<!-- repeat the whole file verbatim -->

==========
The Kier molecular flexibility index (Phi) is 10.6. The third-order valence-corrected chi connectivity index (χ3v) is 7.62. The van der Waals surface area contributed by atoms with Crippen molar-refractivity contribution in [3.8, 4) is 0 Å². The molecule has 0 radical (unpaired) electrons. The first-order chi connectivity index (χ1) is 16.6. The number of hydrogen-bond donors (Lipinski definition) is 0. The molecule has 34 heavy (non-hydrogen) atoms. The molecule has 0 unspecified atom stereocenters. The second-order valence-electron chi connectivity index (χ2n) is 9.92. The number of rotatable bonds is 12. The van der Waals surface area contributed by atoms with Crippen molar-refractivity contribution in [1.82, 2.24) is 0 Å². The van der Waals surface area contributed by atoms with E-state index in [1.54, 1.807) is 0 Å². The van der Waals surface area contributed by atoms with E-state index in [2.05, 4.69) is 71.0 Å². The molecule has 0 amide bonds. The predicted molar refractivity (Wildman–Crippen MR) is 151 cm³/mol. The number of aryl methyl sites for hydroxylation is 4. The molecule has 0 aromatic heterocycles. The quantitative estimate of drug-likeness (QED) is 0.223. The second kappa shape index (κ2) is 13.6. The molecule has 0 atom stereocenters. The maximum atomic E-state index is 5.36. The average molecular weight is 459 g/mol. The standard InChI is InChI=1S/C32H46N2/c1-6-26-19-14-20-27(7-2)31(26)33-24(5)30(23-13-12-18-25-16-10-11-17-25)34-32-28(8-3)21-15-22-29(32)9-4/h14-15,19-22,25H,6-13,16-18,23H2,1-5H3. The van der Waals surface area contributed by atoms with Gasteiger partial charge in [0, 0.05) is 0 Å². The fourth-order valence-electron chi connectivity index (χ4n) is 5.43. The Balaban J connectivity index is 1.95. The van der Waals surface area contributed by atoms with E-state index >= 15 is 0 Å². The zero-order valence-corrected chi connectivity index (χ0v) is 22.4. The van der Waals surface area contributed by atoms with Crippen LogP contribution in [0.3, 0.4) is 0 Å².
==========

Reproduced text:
The Kier molecular flexibility index (Phi) is 10.6. The third-order valence-corrected chi connectivity index (χ3v) is 7.62. The van der Waals surface area contributed by atoms with Crippen molar-refractivity contribution in [3.8, 4) is 0 Å². The molecule has 0 radical (unpaired) electrons. The first-order chi connectivity index (χ1) is 16.6. The number of hydrogen-bond donors (Lipinski definition) is 0. The molecule has 34 heavy (non-hydrogen) atoms. The molecule has 0 unspecified atom stereocenters. The second-order valence-electron chi connectivity index (χ2n) is 9.92. The number of rotatable bonds is 12. The van der Waals surface area contributed by atoms with Crippen molar-refractivity contribution in [1.82, 2.24) is 0 Å². The van der Waals surface area contributed by atoms with E-state index in [1.54, 1.807) is 0 Å². The van der Waals surface area contributed by atoms with E-state index in [2.05, 4.69) is 71.0 Å². The molecule has 0 amide bonds. The predicted molar refractivity (Wildman–Crippen MR) is 151 cm³/mol. The number of aryl methyl sites for hydroxylation is 4. The molecule has 0 aromatic heterocycles. The quantitative estimate of drug-likeness (QED) is 0.223. The second kappa shape index (κ2) is 13.6. The molecule has 0 atom stereocenters. The maximum atomic E-state index is 5.36. The average molecular weight is 459 g/mol. The standard InChI is InChI=1S/C32H46N2/c1-6-26-19-14-20-27(7-2)31(26)33-24(5)30(23-13-12-18-25-16-10-11-17-25)34-32-28(8-3)21-15-22-29(32)9-4/h14-15,19-22,25H,6-13,16-18,23H2,1-5H3. The van der Waals surface area contributed by atoms with Gasteiger partial charge in [0, 0.05) is 0 Å². The fourth-order valence-electron chi connectivity index (χ4n) is 5.43. The Balaban J connectivity index is 1.95. The van der Waals surface area contributed by atoms with E-state index >= 15 is 0 Å². The zero-order valence-corrected chi connectivity index (χ0v) is 22.4. The van der Waals surface area contributed by atoms with Crippen LogP contribution in [0.3, 0.4) is 0 Å².